plifier means for amplifying I.F. signals including target signals, clutter signals, interference signals, and thermal noise, detector means for converting variations in the envelope of the amplified LF. signals into a wave form of varying amplitude, clock means, quantizer means responsive to said clock means to provide quantized video output characterized by a rst output condition for each of a series of timed periods wherein said Wave form exceeds a predetermined threshold and a second output condition for each of said periods wherein the amplitude of said wave form is below said predetermined threshold, and M of N detector means for providing a video output target signal whenever M or more of said first output conditions occur within N decisions;

said system being characterized by the improvement comprising background averaging means connected to said M of N detector means and operative to vary the value of M in accordance with changes in the average of said first output conditons of said quantizer means;

said M of N detector means comprising first register means for receiving and storing said quantized video characterized by said first output conditon as a plurality of information bits;

control means for selecting, from said first register means, bits corresponding to predetermined range increments;

delay line means for storing selected bits;

summer means connected to receive and sum said selected bits from said delay line, said summer means having its output connected to said background averaging means;

comparator means connected to receive from said background averaging means signals representative of said valve of M and the sum of said selected bits, said comparator means being operative to produce output signals representative of a comparison of M with said sum; and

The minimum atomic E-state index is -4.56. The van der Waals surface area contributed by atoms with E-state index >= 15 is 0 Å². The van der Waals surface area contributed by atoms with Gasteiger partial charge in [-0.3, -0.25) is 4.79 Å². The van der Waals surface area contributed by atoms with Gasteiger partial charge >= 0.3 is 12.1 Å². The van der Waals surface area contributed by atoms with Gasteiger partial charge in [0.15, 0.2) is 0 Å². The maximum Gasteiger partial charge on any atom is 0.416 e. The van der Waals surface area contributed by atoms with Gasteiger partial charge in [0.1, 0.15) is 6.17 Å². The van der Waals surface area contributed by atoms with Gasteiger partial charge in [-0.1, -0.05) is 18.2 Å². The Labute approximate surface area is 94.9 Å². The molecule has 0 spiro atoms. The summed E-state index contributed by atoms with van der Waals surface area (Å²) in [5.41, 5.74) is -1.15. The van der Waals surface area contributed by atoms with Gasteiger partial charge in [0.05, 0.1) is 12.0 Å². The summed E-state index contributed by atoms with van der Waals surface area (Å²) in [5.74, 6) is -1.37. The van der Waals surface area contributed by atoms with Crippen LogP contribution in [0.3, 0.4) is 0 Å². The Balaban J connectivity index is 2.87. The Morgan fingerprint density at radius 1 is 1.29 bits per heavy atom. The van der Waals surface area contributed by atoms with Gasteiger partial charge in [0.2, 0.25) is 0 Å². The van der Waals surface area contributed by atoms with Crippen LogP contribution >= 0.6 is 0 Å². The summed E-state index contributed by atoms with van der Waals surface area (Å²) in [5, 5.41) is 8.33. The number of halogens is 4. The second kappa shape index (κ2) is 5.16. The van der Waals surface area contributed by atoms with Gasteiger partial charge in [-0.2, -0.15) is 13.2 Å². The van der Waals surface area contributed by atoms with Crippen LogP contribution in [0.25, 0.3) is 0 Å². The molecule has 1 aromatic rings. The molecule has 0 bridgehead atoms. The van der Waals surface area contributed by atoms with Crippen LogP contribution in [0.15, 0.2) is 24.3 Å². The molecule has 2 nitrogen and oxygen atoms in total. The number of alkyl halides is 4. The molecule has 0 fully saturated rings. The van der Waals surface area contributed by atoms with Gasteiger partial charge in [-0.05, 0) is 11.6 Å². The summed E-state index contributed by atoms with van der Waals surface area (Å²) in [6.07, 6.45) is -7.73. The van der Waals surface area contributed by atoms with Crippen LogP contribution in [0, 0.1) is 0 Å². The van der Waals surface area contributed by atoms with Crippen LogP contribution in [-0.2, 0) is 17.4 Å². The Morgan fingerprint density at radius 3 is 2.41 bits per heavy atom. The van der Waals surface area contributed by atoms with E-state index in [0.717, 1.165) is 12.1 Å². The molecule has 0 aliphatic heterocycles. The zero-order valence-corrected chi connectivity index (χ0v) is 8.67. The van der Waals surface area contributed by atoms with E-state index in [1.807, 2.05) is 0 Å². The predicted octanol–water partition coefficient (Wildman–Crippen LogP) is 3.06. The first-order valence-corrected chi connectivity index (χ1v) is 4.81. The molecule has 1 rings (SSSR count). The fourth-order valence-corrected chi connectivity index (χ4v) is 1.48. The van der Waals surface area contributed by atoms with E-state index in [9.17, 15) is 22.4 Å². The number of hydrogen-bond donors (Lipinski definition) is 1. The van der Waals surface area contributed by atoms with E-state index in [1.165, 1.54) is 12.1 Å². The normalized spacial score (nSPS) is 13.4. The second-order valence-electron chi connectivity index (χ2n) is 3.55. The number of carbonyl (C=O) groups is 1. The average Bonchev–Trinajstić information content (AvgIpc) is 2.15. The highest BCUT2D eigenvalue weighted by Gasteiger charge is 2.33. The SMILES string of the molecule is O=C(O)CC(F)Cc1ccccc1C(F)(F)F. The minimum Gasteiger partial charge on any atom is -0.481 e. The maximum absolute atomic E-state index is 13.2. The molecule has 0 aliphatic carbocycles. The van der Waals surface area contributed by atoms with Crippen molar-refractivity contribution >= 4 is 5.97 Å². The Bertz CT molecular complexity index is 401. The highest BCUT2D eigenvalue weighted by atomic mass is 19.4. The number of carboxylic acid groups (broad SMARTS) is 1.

second register means connected to the output of said comparator means for providing said video output target signals.

2. A pulse radar system as defined in claim 1, and wherein said background averaging means comprises;

plural bit parallel storage means connected to receive the output of said summer means and operative to provide as an output the sum of said bits in digital form as a first input to said comparator means of said M of N detector means;

parallel-serial summer means also connected to receive the output of said parallel storage means and operative to provide as an output the average of said sum of said bits; and

a threshold generator means connected to receive the output of said parallel-serial summer means and responsive thereto to generate as an output signals representative of said value of M, said threshold generator means having its output connected as a second input to said comparator means of said M of N detector means.